Shōshinge: Hymn of True Shinjin and the Nembutsu (Session 30)

Wednesday, November 15, 2023

We continue our study of the teachings of Honen-bo Genku, Shinran Shonin’s teacher, reflecting upon the hindrances caused by doubt, and benefits of shinjin, or entrusting in the Buddha’s teachings:

Return to this house of transmigration, of birth-and death,
Is decidedly caused by doubt.
Swift entrance into the city of tranquility, the uncreated,
Is necessarily brought about by shinjin.

Continue reading “Shōshinge: Hymn of True Shinjin and the Nembutsu (Session 30)”

Shōshinge: Hymn of True Shinjin and the Nembutsu (Session 29)

Wednesday, October 11, 2023

Please join us as we encounter the teachings of Honen-bo Genku, Shinran Shonin’s teacher, who established a radically inclusive Sangha community where samurai and aristocrats sat shoulder to shoulder with outcastes and thieves to hear the message of Amida Buddha’s great compassion:

Master Genku, well-versed in the Buddha’s teaching,
Turned compassionately to foolish people, both good and evil;
Establishing in this remote land the teaching and realization that are the true essence of the Pure Land way,
He transmits the selected Primal Vow to us of the defiled world:

Continue reading “Shōshinge: Hymn of True Shinjin and the Nembutsu (Session 29)”

Ho’onko: the Annual Memorial Service for Shinran Shonin

 In the Jodo Shinshu School of Buddhism, it is customary to hold an annual Ho’onko 報恩講 (Pronounced HOE-OWN-KOH) Memorial Service in remembrance of Shinran Shonin (1173-1263), the Japanese Buddhist priest who we look to as the founder of our tradition.  The tradition of annual Ho’onko services was initiated by Shinran’s great-grandson Kakunyo during the 33rd Year Memorial Service for Shinran.  At the Nishi Hongwanji Temple in Kyoto, Japan, the Hoonko observance is held each year from January 9th to 16th, culminating in an all-night Dharma marathon of talks by ministers from all over Japan.  This year, we will observe Ho’onko at the San Mateo Buddhist Temple on Sunday, January 22.  In temples of the Jodo Shinshu tradition, Ho’onko is considered to be the most important Buddhist service of the year.

If we conducted a survey of our Sangha members asking everyone which of our annual Buddhist services is most important, we wouldn’t be surprised to hear many responses along the lines of Hanamatsuri (Sakyamuni Buddha’s Birthday) or Obon (the grateful remembrance of departed loved ones that we hold every summer).  Of all the Buddhist services we observe throughout the year, why is Shinran’s Memorial Service traditionally given the most emphasis?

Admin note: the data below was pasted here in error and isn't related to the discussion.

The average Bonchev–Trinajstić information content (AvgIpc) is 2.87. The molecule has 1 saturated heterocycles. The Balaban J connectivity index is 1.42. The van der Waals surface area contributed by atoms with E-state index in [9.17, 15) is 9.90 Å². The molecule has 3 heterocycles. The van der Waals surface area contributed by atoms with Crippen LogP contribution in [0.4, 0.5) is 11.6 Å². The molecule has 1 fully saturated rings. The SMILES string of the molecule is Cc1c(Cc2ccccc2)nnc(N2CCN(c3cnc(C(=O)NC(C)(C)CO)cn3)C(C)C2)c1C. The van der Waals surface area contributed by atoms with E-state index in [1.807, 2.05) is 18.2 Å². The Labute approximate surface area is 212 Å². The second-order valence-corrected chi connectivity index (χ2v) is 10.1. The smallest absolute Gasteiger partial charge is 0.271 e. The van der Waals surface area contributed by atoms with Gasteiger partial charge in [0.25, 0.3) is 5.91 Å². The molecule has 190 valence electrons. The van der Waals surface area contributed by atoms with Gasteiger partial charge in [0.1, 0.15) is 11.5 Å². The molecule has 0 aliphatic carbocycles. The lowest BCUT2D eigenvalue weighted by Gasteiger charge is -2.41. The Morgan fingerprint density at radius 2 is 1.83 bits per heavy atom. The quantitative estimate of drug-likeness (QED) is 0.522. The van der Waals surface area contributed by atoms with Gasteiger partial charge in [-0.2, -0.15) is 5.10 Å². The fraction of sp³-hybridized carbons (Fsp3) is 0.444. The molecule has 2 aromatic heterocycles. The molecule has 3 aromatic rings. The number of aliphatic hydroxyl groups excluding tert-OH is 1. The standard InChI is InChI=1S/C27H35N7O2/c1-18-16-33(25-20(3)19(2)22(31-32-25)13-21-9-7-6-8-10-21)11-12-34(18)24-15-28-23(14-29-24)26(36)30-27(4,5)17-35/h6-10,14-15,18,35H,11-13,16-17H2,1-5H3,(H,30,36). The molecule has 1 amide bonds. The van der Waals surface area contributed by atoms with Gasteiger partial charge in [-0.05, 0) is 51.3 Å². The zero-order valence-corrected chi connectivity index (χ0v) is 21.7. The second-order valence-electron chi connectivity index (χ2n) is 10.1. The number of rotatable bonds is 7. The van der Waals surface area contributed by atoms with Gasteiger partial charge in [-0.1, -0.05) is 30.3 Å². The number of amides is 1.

Continue reading “Ho’onko: the Annual Memorial Service for Shinran Shonin”

Into the name flow all of Amida’s uncountable virtues

. . . into the name flow all of Amida’s uncountable virtues.  That is to say, in the name are contained all the merits and virtues of Amida’s inner enlightenment, such as the four kinds of wisdom, the three bodies, the ten powers, and the four kinds of fearlessness. Also contained in it are all the merits and virtues of his outward activities, such as the major and minor bodily characteristics, the emanation of light, the preaching of the Dharma, and the benefitting of sentient beings.

(Honen’s Senchakushu published by the Kuroda Institute, page. 76)

Hōnen Shōnin’s parting words to his students on the occasion of his being sent into exile

“Do not resent my being sent into exile, for I am approaching eighty years of age.  Even if we were living together as teacher and students in the capital, my departure from this saha world is drawing near.  Even if we are separated by mountains and oceans, do not doubt that we will meet again in the Pure Land.  Though we may reject this world, our human existence carries on.  Though we may cling to life, our death will come.  Why insist upon being in a certain place?

“What’s more, while I have spent all these years sharing the Nembutsu teaching here in the capital, it has been my heartfelt wish to go into the outlying regions and share the teachings with the farmers who work the fields.  However, a time had not come when I was able to fulfill that wish.  That I am now able to pursue this long-held wish is thanks to the great benevolence of the emperor.

Continue reading “Hōnen Shōnin’s parting words to his students on the occasion of his being sent into exile”

The Vow of the Buddha is Deep